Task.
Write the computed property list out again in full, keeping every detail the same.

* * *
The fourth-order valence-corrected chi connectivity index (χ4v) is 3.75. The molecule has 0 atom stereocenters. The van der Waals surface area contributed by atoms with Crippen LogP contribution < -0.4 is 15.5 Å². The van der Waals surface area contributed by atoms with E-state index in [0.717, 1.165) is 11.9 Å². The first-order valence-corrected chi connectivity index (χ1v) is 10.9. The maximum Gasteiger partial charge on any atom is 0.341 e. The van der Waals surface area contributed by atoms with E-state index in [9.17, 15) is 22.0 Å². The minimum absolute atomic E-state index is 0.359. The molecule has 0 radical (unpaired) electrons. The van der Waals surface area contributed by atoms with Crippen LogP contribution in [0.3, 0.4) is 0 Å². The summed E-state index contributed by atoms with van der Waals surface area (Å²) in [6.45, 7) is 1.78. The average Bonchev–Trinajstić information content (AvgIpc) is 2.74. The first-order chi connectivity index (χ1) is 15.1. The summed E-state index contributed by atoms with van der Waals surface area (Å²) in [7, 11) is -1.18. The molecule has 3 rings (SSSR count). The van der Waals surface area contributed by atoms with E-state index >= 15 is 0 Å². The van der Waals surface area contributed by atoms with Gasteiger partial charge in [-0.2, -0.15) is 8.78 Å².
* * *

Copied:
The fourth-order valence-corrected chi connectivity index (χ4v) is 3.75. The molecule has 0 atom stereocenters. The van der Waals surface area contributed by atoms with Crippen LogP contribution < -0.4 is 15.5 Å². The van der Waals surface area contributed by atoms with E-state index in [0.717, 1.165) is 11.9 Å². The first-order valence-corrected chi connectivity index (χ1v) is 10.9. The maximum Gasteiger partial charge on any atom is 0.341 e. The van der Waals surface area contributed by atoms with E-state index in [9.17, 15) is 22.0 Å². The minimum absolute atomic E-state index is 0.359. The molecule has 0 radical (unpaired) electrons. The van der Waals surface area contributed by atoms with Crippen LogP contribution in [0.3, 0.4) is 0 Å². The summed E-state index contributed by atoms with van der Waals surface area (Å²) in [6.45, 7) is 1.78. The average Bonchev–Trinajstić information content (AvgIpc) is 2.74. The first-order chi connectivity index (χ1) is 15.1. The summed E-state index contributed by atoms with van der Waals surface area (Å²) in [7, 11) is -1.18. The molecule has 3 rings (SSSR count). The van der Waals surface area contributed by atoms with E-state index >= 15 is 0 Å². The van der Waals surface area contributed by atoms with Gasteiger partial charge in [-0.2, -0.15) is 8.78 Å².